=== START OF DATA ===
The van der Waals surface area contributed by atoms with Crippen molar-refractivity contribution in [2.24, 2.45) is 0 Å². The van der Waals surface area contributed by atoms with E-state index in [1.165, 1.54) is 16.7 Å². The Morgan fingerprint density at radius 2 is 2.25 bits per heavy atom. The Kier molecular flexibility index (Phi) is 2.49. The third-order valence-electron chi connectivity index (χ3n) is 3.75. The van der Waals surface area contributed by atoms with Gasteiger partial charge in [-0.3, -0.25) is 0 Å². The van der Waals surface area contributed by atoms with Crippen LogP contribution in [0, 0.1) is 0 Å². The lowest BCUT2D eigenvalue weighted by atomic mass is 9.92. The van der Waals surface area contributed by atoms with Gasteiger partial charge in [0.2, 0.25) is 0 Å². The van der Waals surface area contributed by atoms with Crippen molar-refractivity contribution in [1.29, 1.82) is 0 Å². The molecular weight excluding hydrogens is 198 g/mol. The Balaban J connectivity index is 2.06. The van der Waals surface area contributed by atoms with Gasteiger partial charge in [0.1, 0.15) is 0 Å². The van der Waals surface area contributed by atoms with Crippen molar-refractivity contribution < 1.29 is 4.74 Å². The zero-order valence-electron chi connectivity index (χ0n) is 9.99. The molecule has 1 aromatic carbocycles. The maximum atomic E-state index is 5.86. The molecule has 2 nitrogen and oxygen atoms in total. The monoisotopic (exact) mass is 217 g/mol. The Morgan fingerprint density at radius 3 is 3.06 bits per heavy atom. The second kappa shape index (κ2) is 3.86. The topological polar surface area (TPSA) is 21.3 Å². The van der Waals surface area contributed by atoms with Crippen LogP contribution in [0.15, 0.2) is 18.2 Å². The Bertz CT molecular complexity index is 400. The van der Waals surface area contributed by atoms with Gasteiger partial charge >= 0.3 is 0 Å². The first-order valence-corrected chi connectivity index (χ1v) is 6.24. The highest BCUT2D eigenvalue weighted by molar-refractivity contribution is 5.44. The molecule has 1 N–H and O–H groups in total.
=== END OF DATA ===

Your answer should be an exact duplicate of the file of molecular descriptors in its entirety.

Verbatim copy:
The van der Waals surface area contributed by atoms with Crippen molar-refractivity contribution in [2.24, 2.45) is 0 Å². The van der Waals surface area contributed by atoms with E-state index in [1.165, 1.54) is 16.7 Å². The Morgan fingerprint density at radius 2 is 2.25 bits per heavy atom. The Kier molecular flexibility index (Phi) is 2.49. The third-order valence-electron chi connectivity index (χ3n) is 3.75. The van der Waals surface area contributed by atoms with Gasteiger partial charge in [-0.3, -0.25) is 0 Å². The van der Waals surface area contributed by atoms with Crippen LogP contribution in [0, 0.1) is 0 Å². The lowest BCUT2D eigenvalue weighted by atomic mass is 9.92. The van der Waals surface area contributed by atoms with Gasteiger partial charge in [0.2, 0.25) is 0 Å². The van der Waals surface area contributed by atoms with Crippen molar-refractivity contribution in [1.29, 1.82) is 0 Å². The molecular weight excluding hydrogens is 198 g/mol. The Balaban J connectivity index is 2.06. The van der Waals surface area contributed by atoms with Gasteiger partial charge in [0.1, 0.15) is 0 Å². The van der Waals surface area contributed by atoms with Crippen molar-refractivity contribution < 1.29 is 4.74 Å². The zero-order valence-electron chi connectivity index (χ0n) is 9.99. The molecule has 1 aromatic carbocycles. The maximum atomic E-state index is 5.86. The molecule has 2 nitrogen and oxygen atoms in total. The monoisotopic (exact) mass is 217 g/mol. The Morgan fingerprint density at radius 3 is 3.06 bits per heavy atom. The second kappa shape index (κ2) is 3.86. The topological polar surface area (TPSA) is 21.3 Å². The van der Waals surface area contributed by atoms with Crippen LogP contribution in [0.15, 0.2) is 18.2 Å². The Bertz CT molecular complexity index is 400. The van der Waals surface area contributed by atoms with Gasteiger partial charge >= 0.3 is 0 Å². The first-order valence-corrected chi connectivity index (χ1v) is 6.24. The highest BCUT2D eigenvalue weighted by molar-refractivity contribution is 5.44. The molecule has 1 N–H and O–H groups in total.